A scalable spiking amygdala model that explains fear conditioning, extinction, renewal and generalization

European Journal of Neuroscience, 2024

Peter Duggins, Chris Eliasmith


The amygdala (AMY) is widely implicated in fear learning and fear behaviour, but it remains unclear how the many biological components present within AMY interact to achieve these abilities. Building on previous work, we hypothesize that individual AMY nuclei represent different quantities and that fear conditioning arises from error-driven learning on the synapses between AMY nuclei. We present a computational model of AMY that (a) recreates the divisions and connections between AMY nuclei and their constituent pyramidal and inhibitory neurons; (b) accommodates scalable high-dimensional representations of external stimuli; (c) learns to associate complex stimuli with the presence (or absence) of an aversive stimulus; (d) preserves feature information when mapping inputs to salience estimates, such that these estimates generalize to similar stimuli; and (e) induces a diverse profile of neural responses within each nucleus. Our model predicts (1) defensive responses and neural activities in several experimental conditions, (2) the consequence of artificially ablating particular nuclei and (3) the tendency to generalize defensive responses to novel stimuli. We test these predictions by comparing model outputs to neural and behavioural data from animals and humans. Despite the relative simplicity of our model, we find significant overlap between simulated and empirical data, which supports our claim that the model captures many of the neural mechanisms that support fear conditioning. We conclude by comparing our model to other computational models and by characterizing the theoretical relationship between pattern separation and fear generalization in healthy versus anxious individuals.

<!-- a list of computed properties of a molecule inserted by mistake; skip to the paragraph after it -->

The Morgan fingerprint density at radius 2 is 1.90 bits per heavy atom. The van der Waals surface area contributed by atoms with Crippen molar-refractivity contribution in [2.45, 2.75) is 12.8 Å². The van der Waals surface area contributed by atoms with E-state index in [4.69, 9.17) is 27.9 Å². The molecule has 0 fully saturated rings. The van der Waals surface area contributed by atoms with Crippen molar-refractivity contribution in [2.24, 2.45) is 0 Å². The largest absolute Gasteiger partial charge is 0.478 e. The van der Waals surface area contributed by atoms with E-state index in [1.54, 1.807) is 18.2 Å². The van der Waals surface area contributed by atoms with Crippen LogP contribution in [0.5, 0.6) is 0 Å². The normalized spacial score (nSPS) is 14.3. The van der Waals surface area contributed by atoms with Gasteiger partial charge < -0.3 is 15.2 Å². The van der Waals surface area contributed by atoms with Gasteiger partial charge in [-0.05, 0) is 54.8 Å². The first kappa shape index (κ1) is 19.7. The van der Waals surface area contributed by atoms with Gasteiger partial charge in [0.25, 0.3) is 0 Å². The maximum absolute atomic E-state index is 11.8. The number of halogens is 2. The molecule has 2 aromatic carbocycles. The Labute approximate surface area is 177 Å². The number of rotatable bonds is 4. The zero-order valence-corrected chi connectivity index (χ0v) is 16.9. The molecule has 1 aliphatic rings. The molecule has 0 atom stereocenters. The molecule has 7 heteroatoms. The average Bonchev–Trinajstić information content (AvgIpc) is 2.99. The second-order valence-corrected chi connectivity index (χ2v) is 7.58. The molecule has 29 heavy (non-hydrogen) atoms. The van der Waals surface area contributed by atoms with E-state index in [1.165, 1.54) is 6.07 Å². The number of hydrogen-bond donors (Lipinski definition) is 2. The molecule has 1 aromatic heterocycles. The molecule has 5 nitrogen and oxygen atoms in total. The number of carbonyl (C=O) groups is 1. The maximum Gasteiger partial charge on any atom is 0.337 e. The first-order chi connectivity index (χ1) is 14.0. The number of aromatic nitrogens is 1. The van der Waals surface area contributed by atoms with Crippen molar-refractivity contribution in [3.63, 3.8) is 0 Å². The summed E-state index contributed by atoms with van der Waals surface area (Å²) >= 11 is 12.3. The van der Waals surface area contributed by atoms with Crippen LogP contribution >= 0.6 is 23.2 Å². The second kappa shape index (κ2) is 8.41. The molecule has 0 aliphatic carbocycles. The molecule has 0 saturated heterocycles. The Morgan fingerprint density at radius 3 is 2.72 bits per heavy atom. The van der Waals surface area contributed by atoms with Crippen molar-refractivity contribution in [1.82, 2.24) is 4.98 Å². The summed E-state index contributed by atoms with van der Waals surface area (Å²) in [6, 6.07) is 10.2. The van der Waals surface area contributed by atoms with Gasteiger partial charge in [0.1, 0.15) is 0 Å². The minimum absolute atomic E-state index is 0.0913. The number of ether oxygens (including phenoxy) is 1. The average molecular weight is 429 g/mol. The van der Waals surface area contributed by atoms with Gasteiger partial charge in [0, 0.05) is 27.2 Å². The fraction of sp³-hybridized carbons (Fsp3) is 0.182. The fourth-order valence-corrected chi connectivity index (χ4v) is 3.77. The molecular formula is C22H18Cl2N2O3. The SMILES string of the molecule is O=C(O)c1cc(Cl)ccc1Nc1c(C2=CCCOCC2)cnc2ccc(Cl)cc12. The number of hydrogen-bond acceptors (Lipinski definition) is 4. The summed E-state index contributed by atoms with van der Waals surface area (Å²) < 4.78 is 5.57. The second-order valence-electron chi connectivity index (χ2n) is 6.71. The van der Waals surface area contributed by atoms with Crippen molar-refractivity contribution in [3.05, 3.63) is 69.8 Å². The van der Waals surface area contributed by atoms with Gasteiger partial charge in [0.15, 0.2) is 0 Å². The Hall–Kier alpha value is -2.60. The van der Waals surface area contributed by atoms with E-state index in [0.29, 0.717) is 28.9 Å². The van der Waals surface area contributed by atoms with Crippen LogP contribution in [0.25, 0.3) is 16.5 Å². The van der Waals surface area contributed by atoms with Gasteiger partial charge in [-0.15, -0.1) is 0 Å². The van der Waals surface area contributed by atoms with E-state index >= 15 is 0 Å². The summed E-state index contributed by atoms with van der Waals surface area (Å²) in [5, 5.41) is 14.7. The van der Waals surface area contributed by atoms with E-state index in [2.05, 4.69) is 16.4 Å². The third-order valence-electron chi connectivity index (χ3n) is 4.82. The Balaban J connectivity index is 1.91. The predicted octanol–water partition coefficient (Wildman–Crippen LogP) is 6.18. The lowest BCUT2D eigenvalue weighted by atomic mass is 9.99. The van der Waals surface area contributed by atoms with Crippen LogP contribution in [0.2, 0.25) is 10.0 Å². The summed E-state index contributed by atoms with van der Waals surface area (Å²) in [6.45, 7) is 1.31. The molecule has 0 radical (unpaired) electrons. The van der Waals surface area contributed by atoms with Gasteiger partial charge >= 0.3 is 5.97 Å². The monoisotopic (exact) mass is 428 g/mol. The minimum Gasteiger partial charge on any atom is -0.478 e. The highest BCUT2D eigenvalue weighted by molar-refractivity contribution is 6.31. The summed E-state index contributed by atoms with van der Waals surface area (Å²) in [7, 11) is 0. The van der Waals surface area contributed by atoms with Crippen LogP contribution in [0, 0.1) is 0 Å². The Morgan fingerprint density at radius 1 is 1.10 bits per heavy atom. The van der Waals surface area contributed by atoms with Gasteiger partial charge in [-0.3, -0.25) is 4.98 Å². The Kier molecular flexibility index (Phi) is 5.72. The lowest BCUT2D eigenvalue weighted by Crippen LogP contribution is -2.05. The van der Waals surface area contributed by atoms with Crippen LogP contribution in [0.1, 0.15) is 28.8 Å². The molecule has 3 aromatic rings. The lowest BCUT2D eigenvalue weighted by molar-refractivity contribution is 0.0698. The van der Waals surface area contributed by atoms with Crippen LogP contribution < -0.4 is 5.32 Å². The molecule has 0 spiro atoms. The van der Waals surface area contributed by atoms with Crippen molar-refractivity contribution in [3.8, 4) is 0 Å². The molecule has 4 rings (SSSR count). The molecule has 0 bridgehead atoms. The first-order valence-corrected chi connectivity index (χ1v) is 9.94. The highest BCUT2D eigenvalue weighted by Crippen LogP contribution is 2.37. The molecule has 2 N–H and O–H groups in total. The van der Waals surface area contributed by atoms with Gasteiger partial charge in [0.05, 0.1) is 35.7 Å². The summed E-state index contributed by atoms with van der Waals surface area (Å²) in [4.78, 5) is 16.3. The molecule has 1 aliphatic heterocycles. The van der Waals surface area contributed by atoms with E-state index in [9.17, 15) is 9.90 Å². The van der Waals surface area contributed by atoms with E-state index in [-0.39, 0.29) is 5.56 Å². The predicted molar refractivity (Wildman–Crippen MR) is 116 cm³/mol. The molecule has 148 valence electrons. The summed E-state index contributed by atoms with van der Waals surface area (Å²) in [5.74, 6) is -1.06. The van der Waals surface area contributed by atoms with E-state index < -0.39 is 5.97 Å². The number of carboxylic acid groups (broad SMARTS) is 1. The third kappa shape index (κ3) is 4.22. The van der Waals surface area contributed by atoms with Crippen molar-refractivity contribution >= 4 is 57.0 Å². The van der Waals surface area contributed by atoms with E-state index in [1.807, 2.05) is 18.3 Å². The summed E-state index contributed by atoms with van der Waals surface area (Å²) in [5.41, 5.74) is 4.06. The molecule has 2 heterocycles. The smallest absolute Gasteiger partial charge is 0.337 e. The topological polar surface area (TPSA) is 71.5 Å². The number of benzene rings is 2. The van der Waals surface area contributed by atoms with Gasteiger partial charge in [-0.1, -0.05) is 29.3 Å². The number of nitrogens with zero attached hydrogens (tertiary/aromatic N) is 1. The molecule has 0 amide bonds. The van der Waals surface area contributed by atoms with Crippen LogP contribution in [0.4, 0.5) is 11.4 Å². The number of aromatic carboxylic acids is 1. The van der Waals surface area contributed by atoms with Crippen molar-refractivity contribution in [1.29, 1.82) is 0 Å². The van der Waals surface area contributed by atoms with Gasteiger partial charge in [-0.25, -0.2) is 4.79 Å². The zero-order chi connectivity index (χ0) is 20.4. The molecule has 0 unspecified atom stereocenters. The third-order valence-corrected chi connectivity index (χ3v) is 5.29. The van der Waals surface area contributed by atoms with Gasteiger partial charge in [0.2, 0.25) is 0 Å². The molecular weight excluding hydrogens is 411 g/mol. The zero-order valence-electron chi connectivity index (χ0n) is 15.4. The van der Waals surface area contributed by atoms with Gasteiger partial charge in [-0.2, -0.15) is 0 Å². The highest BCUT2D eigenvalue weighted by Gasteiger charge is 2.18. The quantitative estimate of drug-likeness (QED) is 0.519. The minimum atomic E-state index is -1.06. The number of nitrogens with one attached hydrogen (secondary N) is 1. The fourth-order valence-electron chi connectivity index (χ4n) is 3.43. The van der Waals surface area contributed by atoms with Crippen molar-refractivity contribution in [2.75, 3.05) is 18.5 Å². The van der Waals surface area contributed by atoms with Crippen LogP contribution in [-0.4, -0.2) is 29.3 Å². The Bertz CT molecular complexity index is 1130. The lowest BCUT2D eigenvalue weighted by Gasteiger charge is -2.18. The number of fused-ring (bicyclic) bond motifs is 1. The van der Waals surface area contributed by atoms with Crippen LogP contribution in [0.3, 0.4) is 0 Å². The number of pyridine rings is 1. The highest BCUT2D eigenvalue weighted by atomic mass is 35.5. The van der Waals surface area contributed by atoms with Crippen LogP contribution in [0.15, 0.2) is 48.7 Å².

Full text links



Journal Article

European Journal of Neuroscience
Federation of European Neuroscience Societies and John Wiley & Sons Ltd


Plain text